What you need to know:
Forgiveness, grace and mercy ultimately bring better rewards
Recently, the media has been awash with news of a famous footballer who was able to wriggle himself out of alimony in a divorce settlement. The couple first got together in 2018, when Achraf Hakimi was just 19 years old and his now-ex-wife Hiba Abouk was 31. After a whirlwind romance of five years, the marriage hit a snag following allegations of him molesting a woman in the couple’s matrimonial home. At the dissolution of the marriage, Abouk anticipated to get half of Hakimi’s €70m fortune.
However, things took a shocking turn when Abouk was informed that her multi-millionaire husband did not own any of his assets and everything belonged to his mother. For days, the Hakimi-Abouk standoff polarised social media; while others vilified him for this betrayal, others hailed him as a clever man and stingy men’s association of Uganda (SMAU) adopted him as their patron saint. The issue ceased to be about the betrayal and quickly became a financial one.
The pro-Abouk camp wanted her to take a sizeable chunk of her philandering ex’s estate as compensation. But how much compensation would be enough to heal her broken heart? How many exotic homes or luxurious cars would heal the trauma that she will probably carry into her next relationship? Is it possible to put value to emotional pain? While the money will distract you for a while, it will not take away the trauma resulting from that pain.
Emotional agony tends to affect and change the whole person, from our values and outlook on life to how we treat others forever. In fact, that kind of distraction is likened to pressing on the gas and brakes of your car at the same time, creating an internal pressure cooker. While it works in the meantime, it can prove to be detrimental to our lives in the long run.
I know relationships have been vulgarised and are only seen as sources of wealth, but in a real relationship, there is so much give and take that can never be quantified. There are many variables such as options not taken, plans differed, little annoyances tolerated, lessons given that would be difficult to value. How much will it take for you to stay in a relationship that steadily drains away the essence of who you are? Would you choose to stay with someone who disrespects you, abuses you or your children because of wealth?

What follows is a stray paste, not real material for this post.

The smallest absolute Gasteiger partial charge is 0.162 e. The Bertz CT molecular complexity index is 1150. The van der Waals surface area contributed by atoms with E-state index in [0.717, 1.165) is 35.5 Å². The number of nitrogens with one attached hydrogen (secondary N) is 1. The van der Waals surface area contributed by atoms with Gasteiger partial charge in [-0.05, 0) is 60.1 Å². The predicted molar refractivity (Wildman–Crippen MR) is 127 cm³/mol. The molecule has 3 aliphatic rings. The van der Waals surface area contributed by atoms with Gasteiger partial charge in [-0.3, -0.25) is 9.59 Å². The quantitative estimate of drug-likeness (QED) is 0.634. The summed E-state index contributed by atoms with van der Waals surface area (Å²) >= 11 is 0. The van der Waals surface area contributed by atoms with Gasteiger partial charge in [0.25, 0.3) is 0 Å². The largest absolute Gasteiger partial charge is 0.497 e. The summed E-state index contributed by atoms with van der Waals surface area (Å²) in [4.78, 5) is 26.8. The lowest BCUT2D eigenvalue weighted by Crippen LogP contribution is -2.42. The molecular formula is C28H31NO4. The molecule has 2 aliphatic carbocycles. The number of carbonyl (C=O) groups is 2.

If this was possible, then we would never hear of those Hollywood divorces where people walk away from fortunes. Sometimes, no money can compensate your peace of mind.
Recently, while discussing the issue of privileges due to a member in one of the many women’s clubs to which I belong, it was decided that a member who loses a parent or child or spouse would get a contribution of Shs2m to cover some of the funeral expenses.
This clause was challenged by a member who wanted to know how members who were widowed, had lost both parents or were childless could benefit from that privilege. I wondered why anyone would look at the loss of a child or spouse or parents as an opportunity to make money and everybody went quiet.
I know that the practice of reparation is as old as man. In the Old Testament, Moses decreed that in order to appease or restore what one person caused the other, they would have to pay the equivalent of that thing; this came to be known as an eye for an eye and tooth for a tooth. But as time passed and they critically considered the law, it became clear that retribution can never put things back the way they were since the circumstances under which some of these mistakes are committed are beyond human control.
For instance if one accidentally caused the death of the other’s donkey, it would be idiotic to kill another donkey in retribution because the second killing is intentional and it will not bring the former donkey back. That is why the alternative becomes the best way forward. Forgiveness, grace and mercy ultimately bring better rewards. It makes the wrong party climb on a higher ground and inspire a better way of looking at a situation.
Hakimi’s net worth. Paris Saint-Germain defender Achraf Hakimi has a reported net worth of $24 million, 80 per cent of which is controlled by his mother, as was revealed amid the soccer star’s divorce from actress Hiba Abouk. Their short marriage could have ended with him giving up $8.5 million. He managed to hide the fact that nothing is in his name.